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Is the Assumption an assumption?

Updated: Apr 2, 2021

By Luke Lancaster

The Assumption of Mary states that the Mother of Jesus was brought up to Heaven by Jesus bodily. Mary, then, was the first follower of Jesus to experience the bodily resurrection. Where does this idea come from, though? Let's examine this through Scripture and Tradition.


The principal text that indicates Mary's Assumption into Heaven would be Revelation 12. The text reads, "And a great portent appeared in heaven, a woman clothed with the sun, with the moon under her feet, and on her head a crown of twelve stars; she was with child and she cried out in her pangs of birth, in anguish for delivery...she brought forth a male child, one who is to rule all the nations with a rod of iron, but her child was caught up to God and to his throne" (Rev. 12:1-2, 5). Let's ask ourselves this question: What woman gives birth to a child who rules the world?

Well, Psalms 2 speaks of God and His "anointed" one (Ps. 2:2), who is actually God's "son" (Ps. 2:7), and who destroys the nations with a "rod of iron" (Ps. 2:9). This seems to be Jesus, the "Messiah" (Gk: "Anointed One"). The New Testament actually references this text as referring to Jesus (See Acts 13:33). So, when Revelation 12 mentions a child who is to be associated with God - and will rule the nations with a rod of iron - it should ring a bell. This is Jesus. But, there's a woman who gives birth to Jesus...

Literally speaking, Mary is the woman of Revelation 12. She is this crowned, shining woman, clothed with the sun, and the moon under her feet. Notice the very human-like descriptions of her, though. She has "feet" (there's a moon underneath them) and has a "head" (there's a crown above it). This description is very odd, for everybody else described in Heaven is just a "soul." Revelation 6:9 says, "When he opened the fifth seal, I saw under the altar the souls of those who had been slain for the word of God and for the witness they had borne." Those in Heaven have not experienced the resurrection of their earthly bodies, yet. But the woman of Revelation 12 seems to have!


There are actually a number of writers in the early centuries of the Church that refer to Mary's Assumption into Heaven. For example, in around 300 AD, one Christian writer says, “As you [Jesus], having overcome death, do reign in glory, so you should raise up the body of your Mother and take her with you, rejoicing, into heaven. Then said the Savior: ‘Be it done according to your will’” (Pseudo-Melito, The Passing of the Virgin,16:2–17). Mary was taken up into Heaven according to this early Christian writer. He is definitely not alone, though.

There are actually multiple stories like this in the early Church, called the "transitus" literature. In multiple countries throughout the Mediterranean world, there exist descriptions of Mary's bodily entrance into Heaven. This is detailed in the book, Theotokos: A Theological Encyclopedia of the Blessed Virgin Mary, by Fr. Michael O'Carroll. He says of the transitus literature - and in particular, one piece of literature found in Syria - that, "Much still remains to be explored. The Syriac fragments have increased importance, being put as far back as the third century by one commentator. The whole story will eventually be placed earlier, probably in the second century." This understanding of how Mary departed from this world was understood and taught by the earliest of Christians, and that is why we do so today as well.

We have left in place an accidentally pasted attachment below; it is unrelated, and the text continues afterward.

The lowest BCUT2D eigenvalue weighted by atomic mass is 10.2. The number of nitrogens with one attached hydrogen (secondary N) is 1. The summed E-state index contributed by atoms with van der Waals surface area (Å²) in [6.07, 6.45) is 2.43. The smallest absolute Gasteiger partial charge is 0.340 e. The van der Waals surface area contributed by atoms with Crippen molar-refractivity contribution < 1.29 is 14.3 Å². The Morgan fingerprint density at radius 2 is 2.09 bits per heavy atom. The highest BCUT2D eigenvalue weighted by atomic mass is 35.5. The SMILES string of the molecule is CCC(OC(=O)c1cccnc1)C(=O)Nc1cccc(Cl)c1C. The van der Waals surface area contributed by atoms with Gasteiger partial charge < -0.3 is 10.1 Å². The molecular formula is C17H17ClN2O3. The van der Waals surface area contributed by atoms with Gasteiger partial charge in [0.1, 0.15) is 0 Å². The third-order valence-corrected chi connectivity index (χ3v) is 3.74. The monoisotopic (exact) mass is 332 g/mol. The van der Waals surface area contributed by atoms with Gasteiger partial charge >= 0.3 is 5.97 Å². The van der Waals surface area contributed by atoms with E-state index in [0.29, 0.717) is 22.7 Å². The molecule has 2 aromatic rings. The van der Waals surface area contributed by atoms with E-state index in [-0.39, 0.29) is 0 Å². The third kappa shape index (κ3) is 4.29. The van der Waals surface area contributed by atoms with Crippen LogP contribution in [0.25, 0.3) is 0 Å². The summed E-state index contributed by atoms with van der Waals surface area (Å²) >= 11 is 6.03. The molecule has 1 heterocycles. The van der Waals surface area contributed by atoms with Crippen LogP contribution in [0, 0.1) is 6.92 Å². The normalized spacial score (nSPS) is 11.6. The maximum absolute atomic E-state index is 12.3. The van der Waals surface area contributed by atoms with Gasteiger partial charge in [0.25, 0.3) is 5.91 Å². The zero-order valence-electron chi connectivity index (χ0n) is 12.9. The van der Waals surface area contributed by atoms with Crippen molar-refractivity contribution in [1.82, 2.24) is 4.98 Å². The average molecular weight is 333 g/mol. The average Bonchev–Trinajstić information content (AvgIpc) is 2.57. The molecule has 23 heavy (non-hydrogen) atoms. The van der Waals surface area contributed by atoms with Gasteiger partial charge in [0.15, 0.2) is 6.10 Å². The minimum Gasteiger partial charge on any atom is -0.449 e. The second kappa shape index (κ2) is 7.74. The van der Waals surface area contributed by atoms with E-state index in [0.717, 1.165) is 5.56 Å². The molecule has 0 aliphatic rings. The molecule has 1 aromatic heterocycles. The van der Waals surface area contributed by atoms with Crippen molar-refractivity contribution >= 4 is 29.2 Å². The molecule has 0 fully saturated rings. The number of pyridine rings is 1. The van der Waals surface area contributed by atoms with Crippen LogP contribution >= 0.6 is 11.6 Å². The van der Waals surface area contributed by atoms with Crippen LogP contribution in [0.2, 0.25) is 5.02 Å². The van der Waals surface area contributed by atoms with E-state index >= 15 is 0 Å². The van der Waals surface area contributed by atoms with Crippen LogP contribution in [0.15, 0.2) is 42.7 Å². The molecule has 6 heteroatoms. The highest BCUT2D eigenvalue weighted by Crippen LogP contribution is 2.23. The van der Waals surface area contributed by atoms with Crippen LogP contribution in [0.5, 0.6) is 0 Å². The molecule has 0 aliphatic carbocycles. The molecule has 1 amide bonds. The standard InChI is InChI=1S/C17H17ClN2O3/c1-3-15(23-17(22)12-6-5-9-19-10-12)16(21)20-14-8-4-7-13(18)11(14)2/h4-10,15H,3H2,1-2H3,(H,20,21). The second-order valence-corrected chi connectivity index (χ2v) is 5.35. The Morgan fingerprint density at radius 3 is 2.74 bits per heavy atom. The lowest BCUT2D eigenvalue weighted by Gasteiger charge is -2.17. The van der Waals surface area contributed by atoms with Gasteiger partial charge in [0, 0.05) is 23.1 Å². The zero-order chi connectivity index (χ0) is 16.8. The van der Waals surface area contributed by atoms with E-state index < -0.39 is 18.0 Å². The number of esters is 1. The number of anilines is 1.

Besides the transitus literature, here are two theologians from the early centuries of Christianity mentioning the doctrine:

Timothy of Jerusalem said: "Therefore the Virgin is immortal to this day, seeing that he who had dwelt in her transported her to the regions of her assumption" (Homily on Simeon and Anna, found in Fr. O’Carroll's book: Theotokos, 388).

St. John the Theologian (c. 400) said: "Then the apostles with great honour laid the body in the tomb, weeping and singing through exceeding love and sweetness. And suddenly there shone round them a light from heaven, and they fell to the ground, and the holy body was taken up by angels into heaven" (The Passing of Mary, first Latin form)

"And her, whose assumption is at this day venerated and worshipped throughout the whole world, let us assiduously entreat that she be mindful of us in the presence of her most pious Son in heaven, to whom is praise and glory through endless ages of ages. Amen." (The Passing of Mary, first Latin form)


As we have seen, both Scripture and Tradition seem to position Mary in Heaven with her body also. This would make sense, for she was the immensely blessed woman who got to be overshadowed with God's OWN PRESENCE in His only begotten Son - Jesus. She shared the same blood as the King of Kings in her womb! It was only natural that Jesus and Mary would be in Heaven together bodily. This is even confirmed by archeology, which still to this day has not found the bones of Mary. If the empty tomb of Jesus proved that He was still alive bodily, so also the empty tomb of Mary should prove that she is still alive bodily as well.

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